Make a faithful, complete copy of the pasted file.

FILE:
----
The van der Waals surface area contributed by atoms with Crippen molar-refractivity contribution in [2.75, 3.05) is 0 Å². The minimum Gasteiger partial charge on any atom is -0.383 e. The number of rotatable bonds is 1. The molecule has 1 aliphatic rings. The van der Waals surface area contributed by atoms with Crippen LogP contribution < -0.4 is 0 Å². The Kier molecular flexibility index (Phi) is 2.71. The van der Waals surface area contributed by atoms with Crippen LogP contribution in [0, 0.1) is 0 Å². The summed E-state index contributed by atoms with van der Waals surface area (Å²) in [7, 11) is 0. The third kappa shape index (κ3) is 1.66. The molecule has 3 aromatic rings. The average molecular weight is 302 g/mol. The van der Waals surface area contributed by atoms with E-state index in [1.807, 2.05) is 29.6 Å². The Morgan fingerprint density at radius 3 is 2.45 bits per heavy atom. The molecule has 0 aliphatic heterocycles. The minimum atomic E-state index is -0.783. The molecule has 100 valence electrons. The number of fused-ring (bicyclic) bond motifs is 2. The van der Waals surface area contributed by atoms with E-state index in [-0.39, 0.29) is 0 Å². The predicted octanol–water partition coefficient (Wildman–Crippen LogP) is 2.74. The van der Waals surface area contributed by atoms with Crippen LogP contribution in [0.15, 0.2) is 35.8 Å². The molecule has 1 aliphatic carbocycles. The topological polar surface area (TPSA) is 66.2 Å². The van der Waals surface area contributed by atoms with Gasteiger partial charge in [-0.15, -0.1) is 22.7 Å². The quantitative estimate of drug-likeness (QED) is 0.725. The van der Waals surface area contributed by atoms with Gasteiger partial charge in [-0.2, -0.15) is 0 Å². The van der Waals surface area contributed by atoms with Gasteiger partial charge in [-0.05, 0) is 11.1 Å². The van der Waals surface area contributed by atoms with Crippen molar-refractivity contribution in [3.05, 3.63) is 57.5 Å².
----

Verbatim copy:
The van der Waals surface area contributed by atoms with Crippen molar-refractivity contribution in [2.75, 3.05) is 0 Å². The minimum Gasteiger partial charge on any atom is -0.383 e. The number of rotatable bonds is 1. The molecule has 1 aliphatic rings. The van der Waals surface area contributed by atoms with Crippen LogP contribution < -0.4 is 0 Å². The Kier molecular flexibility index (Phi) is 2.71. The van der Waals surface area contributed by atoms with Crippen LogP contribution in [0, 0.1) is 0 Å². The summed E-state index contributed by atoms with van der Waals surface area (Å²) in [7, 11) is 0. The third kappa shape index (κ3) is 1.66. The molecule has 3 aromatic rings. The average molecular weight is 302 g/mol. The van der Waals surface area contributed by atoms with E-state index in [1.807, 2.05) is 29.6 Å². The Morgan fingerprint density at radius 3 is 2.45 bits per heavy atom. The molecule has 0 aliphatic heterocycles. The minimum atomic E-state index is -0.783. The molecule has 100 valence electrons. The number of fused-ring (bicyclic) bond motifs is 2. The van der Waals surface area contributed by atoms with E-state index in [-0.39, 0.29) is 0 Å². The predicted octanol–water partition coefficient (Wildman–Crippen LogP) is 2.74. The van der Waals surface area contributed by atoms with Crippen LogP contribution in [0.15, 0.2) is 35.8 Å². The molecule has 1 aliphatic carbocycles. The topological polar surface area (TPSA) is 66.2 Å². The van der Waals surface area contributed by atoms with Gasteiger partial charge in [-0.15, -0.1) is 22.7 Å². The quantitative estimate of drug-likeness (QED) is 0.725. The van der Waals surface area contributed by atoms with Gasteiger partial charge in [-0.2, -0.15) is 0 Å². The van der Waals surface area contributed by atoms with Gasteiger partial charge in [-0.05, 0) is 11.1 Å². The van der Waals surface area contributed by atoms with Crippen molar-refractivity contribution in [3.05, 3.63) is 57.5 Å².